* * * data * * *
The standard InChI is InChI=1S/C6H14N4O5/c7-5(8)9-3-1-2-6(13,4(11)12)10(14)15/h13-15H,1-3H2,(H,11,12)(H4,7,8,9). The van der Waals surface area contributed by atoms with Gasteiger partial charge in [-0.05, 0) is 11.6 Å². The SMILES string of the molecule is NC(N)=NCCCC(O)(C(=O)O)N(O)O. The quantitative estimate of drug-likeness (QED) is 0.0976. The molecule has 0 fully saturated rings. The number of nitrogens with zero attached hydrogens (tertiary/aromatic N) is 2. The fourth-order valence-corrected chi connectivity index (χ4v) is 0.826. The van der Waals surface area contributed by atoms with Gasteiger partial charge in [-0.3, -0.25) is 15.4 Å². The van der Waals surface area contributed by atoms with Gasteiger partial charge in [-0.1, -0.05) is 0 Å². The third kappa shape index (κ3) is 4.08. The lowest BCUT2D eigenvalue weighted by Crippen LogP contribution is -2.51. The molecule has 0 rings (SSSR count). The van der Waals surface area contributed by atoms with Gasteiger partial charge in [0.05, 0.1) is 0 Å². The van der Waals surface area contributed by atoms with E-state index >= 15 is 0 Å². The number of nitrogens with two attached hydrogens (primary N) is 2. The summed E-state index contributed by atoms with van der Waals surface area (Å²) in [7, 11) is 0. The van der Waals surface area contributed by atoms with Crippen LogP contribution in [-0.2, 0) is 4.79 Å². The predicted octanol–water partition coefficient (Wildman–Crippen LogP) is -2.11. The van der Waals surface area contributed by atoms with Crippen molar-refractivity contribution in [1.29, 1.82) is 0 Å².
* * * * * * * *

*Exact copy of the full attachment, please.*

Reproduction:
The standard InChI is InChI=1S/C6H14N4O5/c7-5(8)9-3-1-2-6(13,4(11)12)10(14)15/h13-15H,1-3H2,(H,11,12)(H4,7,8,9). The van der Waals surface area contributed by atoms with Gasteiger partial charge in [-0.05, 0) is 11.6 Å². The SMILES string of the molecule is NC(N)=NCCCC(O)(C(=O)O)N(O)O. The quantitative estimate of drug-likeness (QED) is 0.0976. The molecule has 0 fully saturated rings. The number of nitrogens with zero attached hydrogens (tertiary/aromatic N) is 2. The fourth-order valence-corrected chi connectivity index (χ4v) is 0.826. The van der Waals surface area contributed by atoms with Gasteiger partial charge in [-0.3, -0.25) is 15.4 Å². The van der Waals surface area contributed by atoms with Gasteiger partial charge in [-0.1, -0.05) is 0 Å². The third kappa shape index (κ3) is 4.08. The lowest BCUT2D eigenvalue weighted by Crippen LogP contribution is -2.51. The molecule has 0 rings (SSSR count). The van der Waals surface area contributed by atoms with Gasteiger partial charge in [0.05, 0.1) is 0 Å². The van der Waals surface area contributed by atoms with E-state index >= 15 is 0 Å². The number of nitrogens with two attached hydrogens (primary N) is 2. The summed E-state index contributed by atoms with van der Waals surface area (Å²) in [7, 11) is 0. The van der Waals surface area contributed by atoms with Crippen LogP contribution in [-0.2, 0) is 4.79 Å². The predicted octanol–water partition coefficient (Wildman–Crippen LogP) is -2.11. The van der Waals surface area contributed by atoms with Crippen molar-refractivity contribution in [1.29, 1.82) is 0 Å².